I felt honored to have helped make this discovery in 2003, but almost immediately those feelings became mixed with ones of deep concern about how the new technology could be misused. These thoughts crystallized during a later expedition when our long-range sonar equipment detected strong echoes in the vicinity of Georges Bank, off Massachusetts, which had been a prolific source of cod and halibut for centuries before overfishing caused those fisheries to collapse. As before, we radioed another vessel with conventional echo sounders to investigate, and it confirmed that the echoes were indeed coming from a giant collection of fish. But soon after, the captain called me to the bridge and pointed to the radar screen. On it were blips that marked the positions of dozens of fishing boats that had converged on the spot of the enormous fish congregation after listening in on our radio communications, which we had naively sent on an open maritime channel.
That episode made it very clear that this new fish-finding sonar could wreak havoc on ecosystems around the world. Used responsibly, though, it could help marine biologists and fisheries managers follow fish populations in ways that were previously unimaginable.
The sonar system my MIT colleagues and I put together to chase UFOs is just the latest link in a long chain of technical developments that date back to World War I, when submarines first came into widespread use. With the advent of undersea warfare came an urgent need to detect, localize, and image submerged objects, sometimes over vast oceanic regions.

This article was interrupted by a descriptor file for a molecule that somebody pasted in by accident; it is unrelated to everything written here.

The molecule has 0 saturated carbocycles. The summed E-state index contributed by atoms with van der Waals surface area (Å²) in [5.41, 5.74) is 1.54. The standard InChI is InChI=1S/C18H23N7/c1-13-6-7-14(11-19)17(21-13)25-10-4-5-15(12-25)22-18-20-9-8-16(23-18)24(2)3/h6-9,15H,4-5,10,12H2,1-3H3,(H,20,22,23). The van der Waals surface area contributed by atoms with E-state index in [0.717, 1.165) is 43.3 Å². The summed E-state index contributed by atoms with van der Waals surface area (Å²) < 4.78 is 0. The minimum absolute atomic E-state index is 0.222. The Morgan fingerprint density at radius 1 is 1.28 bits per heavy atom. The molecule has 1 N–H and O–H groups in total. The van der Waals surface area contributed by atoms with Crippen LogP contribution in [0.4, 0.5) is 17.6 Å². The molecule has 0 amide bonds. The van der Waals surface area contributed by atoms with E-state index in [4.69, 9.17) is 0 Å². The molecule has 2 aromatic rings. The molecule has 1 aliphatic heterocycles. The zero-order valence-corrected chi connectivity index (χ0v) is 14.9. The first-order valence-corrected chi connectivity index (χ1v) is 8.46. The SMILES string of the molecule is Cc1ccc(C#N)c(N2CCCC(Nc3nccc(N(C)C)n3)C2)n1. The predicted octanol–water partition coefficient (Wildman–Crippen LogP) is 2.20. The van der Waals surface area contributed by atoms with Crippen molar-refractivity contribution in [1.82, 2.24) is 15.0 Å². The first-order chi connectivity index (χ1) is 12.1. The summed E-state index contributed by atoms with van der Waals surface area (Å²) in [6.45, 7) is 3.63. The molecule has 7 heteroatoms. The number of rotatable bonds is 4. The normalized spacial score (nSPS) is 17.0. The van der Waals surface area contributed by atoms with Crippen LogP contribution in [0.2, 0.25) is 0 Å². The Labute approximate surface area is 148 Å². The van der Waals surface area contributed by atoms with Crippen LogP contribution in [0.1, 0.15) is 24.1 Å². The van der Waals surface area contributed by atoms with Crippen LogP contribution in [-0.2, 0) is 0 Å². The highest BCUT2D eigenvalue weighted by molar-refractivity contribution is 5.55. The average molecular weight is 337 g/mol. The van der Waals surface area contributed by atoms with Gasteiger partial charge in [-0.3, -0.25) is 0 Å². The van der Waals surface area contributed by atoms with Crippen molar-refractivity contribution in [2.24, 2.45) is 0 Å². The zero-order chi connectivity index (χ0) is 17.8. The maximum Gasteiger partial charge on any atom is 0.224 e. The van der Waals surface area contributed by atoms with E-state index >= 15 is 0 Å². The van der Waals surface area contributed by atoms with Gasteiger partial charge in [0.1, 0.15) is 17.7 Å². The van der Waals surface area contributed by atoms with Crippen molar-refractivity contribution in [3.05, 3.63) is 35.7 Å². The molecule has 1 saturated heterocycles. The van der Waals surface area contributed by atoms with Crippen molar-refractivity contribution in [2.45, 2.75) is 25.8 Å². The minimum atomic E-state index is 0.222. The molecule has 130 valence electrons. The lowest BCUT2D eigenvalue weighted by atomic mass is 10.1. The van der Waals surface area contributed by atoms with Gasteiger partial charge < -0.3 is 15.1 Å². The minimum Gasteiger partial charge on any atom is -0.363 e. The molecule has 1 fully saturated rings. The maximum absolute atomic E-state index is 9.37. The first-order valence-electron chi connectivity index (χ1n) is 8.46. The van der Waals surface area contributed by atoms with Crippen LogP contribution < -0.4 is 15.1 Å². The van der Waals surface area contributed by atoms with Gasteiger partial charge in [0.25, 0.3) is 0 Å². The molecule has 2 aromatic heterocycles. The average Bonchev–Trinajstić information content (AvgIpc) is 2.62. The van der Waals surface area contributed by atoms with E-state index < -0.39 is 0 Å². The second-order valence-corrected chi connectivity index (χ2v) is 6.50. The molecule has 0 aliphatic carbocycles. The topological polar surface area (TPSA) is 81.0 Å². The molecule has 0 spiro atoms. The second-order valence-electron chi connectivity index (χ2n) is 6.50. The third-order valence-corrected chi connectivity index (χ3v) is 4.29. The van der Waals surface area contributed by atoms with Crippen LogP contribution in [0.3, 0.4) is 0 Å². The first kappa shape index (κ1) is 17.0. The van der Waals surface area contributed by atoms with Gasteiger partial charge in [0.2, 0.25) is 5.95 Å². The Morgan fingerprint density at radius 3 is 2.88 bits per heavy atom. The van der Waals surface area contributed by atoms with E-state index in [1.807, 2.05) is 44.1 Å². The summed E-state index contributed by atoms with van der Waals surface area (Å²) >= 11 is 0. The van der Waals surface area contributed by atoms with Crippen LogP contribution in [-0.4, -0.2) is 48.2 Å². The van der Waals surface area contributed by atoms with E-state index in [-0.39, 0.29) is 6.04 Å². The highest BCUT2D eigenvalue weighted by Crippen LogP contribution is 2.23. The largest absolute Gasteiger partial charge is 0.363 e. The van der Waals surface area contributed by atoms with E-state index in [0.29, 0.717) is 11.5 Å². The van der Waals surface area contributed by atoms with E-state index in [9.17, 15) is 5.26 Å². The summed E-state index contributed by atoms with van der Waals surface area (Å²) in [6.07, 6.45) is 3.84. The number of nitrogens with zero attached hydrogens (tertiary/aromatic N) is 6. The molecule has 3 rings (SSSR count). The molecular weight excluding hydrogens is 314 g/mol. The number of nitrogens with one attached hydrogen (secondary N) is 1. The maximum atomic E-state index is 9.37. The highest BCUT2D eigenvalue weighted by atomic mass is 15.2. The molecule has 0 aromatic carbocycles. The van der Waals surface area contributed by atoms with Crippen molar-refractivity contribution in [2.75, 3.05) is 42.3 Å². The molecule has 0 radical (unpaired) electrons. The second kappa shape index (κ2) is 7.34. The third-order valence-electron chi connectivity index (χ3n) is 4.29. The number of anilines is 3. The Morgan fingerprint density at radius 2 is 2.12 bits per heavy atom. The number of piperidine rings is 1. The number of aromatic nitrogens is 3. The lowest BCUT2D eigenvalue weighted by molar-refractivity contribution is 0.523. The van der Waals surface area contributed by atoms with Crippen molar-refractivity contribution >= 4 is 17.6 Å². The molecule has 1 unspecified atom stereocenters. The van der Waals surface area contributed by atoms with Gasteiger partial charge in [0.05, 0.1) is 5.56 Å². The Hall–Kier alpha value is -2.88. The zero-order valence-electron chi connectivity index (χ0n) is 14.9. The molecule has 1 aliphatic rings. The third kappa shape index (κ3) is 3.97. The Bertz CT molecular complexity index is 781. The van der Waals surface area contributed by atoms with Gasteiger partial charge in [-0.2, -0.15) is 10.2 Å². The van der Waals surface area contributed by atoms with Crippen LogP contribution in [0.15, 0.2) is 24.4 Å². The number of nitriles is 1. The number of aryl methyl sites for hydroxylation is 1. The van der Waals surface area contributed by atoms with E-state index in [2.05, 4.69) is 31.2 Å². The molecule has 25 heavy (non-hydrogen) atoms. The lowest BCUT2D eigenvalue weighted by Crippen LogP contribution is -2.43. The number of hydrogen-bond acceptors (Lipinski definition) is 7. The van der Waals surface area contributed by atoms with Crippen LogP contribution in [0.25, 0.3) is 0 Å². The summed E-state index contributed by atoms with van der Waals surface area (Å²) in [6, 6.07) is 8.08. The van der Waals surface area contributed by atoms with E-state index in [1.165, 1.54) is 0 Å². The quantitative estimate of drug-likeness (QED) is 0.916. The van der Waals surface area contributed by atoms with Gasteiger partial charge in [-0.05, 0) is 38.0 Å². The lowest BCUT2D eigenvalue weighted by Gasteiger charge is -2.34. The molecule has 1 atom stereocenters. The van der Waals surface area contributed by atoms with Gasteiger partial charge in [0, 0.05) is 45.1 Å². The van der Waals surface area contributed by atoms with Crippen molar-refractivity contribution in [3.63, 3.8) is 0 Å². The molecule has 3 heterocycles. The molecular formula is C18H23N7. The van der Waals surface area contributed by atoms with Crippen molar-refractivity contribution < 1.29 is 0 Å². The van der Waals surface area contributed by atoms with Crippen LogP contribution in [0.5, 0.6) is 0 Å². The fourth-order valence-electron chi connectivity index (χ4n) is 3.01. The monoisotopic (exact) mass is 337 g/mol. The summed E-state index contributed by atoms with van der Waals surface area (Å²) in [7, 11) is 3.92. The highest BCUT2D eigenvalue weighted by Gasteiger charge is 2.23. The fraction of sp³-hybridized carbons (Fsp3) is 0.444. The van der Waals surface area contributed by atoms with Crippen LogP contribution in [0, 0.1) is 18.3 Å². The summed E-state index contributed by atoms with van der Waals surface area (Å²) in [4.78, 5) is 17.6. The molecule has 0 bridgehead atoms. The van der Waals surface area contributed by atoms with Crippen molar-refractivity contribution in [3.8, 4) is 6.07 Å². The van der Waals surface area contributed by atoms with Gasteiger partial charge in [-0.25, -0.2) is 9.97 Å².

Of course, light doesn't penetrate far in seawater. The same is true for all but the longest radio waves. So the only practical way to sense distant objects is to use sound, which can travel great distances underwater—a fact that has been known for hundreds if not thousands of years. That's why governments around the world have for decades poured huge sums into studying the physics of long-range sound propagation and scattering in the ocean.
As a result, naval sonar systems grew increasingly sophisticated during the 20th century. By the late 1960s and early 1970s, some side-looking sonar systems were able to form images across several kilometers of ocean, revealing the first hints of unidentified floating objects. Some people hypothesized that these echoes came from fish, but that surmise hadn't been confirmed. By the 1980s and early 1990s, long-range submarine-hunting sonars gained the ability to scan the ocean in a full 360 degrees in azimuth, imaging the entire horizontal plane around them. By this time the navies of the world had begun to be really troubled by the many ghostly reflections these systems were detecting—things that had no ready explanation.
At this point my group at MIT became involved in a large experimental program sponsored by the U.S. Office of Naval Research, which included deep-ocean surveys around the Mid-Atlantic Ridge, the undersea mountain system that runs through the center of the Atlantic Ocean. There, we found that previously uncharted ocean ridges caused many of the UFOs we were seeing on our sonar screens.
Our sponsors in the Navy were thrilled. And they were eager—too eager as it turns out—to apply the lessons learned to explain sonar UFOs found in much shallower water, above the continental shelves. The problem was that most of those shelves, the underwater extensions of many continents, are essentially featureless plains, and they are very well charted. So it made no sense to blame UFOs on unknown seafloor topography. Many people in the Navy concluded that hidden geologic features of the continental shelves must cause these ghostly sonar reflections to form.